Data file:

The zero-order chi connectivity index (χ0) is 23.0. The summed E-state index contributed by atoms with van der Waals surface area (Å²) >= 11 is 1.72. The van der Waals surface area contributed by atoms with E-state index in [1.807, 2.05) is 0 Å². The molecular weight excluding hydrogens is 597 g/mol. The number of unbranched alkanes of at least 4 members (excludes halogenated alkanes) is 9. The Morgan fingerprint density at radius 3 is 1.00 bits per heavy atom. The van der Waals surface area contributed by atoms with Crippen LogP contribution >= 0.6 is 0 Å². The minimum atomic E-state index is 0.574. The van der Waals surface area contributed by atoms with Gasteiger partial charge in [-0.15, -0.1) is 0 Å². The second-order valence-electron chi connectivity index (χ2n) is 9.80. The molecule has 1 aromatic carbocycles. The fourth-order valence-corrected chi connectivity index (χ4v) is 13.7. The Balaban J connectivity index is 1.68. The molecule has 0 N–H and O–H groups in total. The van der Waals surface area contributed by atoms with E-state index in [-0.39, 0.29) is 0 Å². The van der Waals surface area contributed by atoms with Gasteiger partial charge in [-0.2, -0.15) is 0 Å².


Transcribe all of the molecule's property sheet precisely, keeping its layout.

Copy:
The zero-order chi connectivity index (χ0) is 23.0. The summed E-state index contributed by atoms with van der Waals surface area (Å²) >= 11 is 1.72. The van der Waals surface area contributed by atoms with E-state index in [1.807, 2.05) is 0 Å². The molecular weight excluding hydrogens is 597 g/mol. The number of unbranched alkanes of at least 4 members (excludes halogenated alkanes) is 9. The Morgan fingerprint density at radius 3 is 1.00 bits per heavy atom. The van der Waals surface area contributed by atoms with Crippen LogP contribution >= 0.6 is 0 Å². The minimum atomic E-state index is 0.574. The van der Waals surface area contributed by atoms with Gasteiger partial charge in [-0.15, -0.1) is 0 Å². The second-order valence-electron chi connectivity index (χ2n) is 9.80. The molecule has 1 aromatic carbocycles. The fourth-order valence-corrected chi connectivity index (χ4v) is 13.7. The Balaban J connectivity index is 1.68. The molecule has 0 N–H and O–H groups in total. The van der Waals surface area contributed by atoms with E-state index in [-0.39, 0.29) is 0 Å². The van der Waals surface area contributed by atoms with Gasteiger partial charge in [-0.2, -0.15) is 0 Å².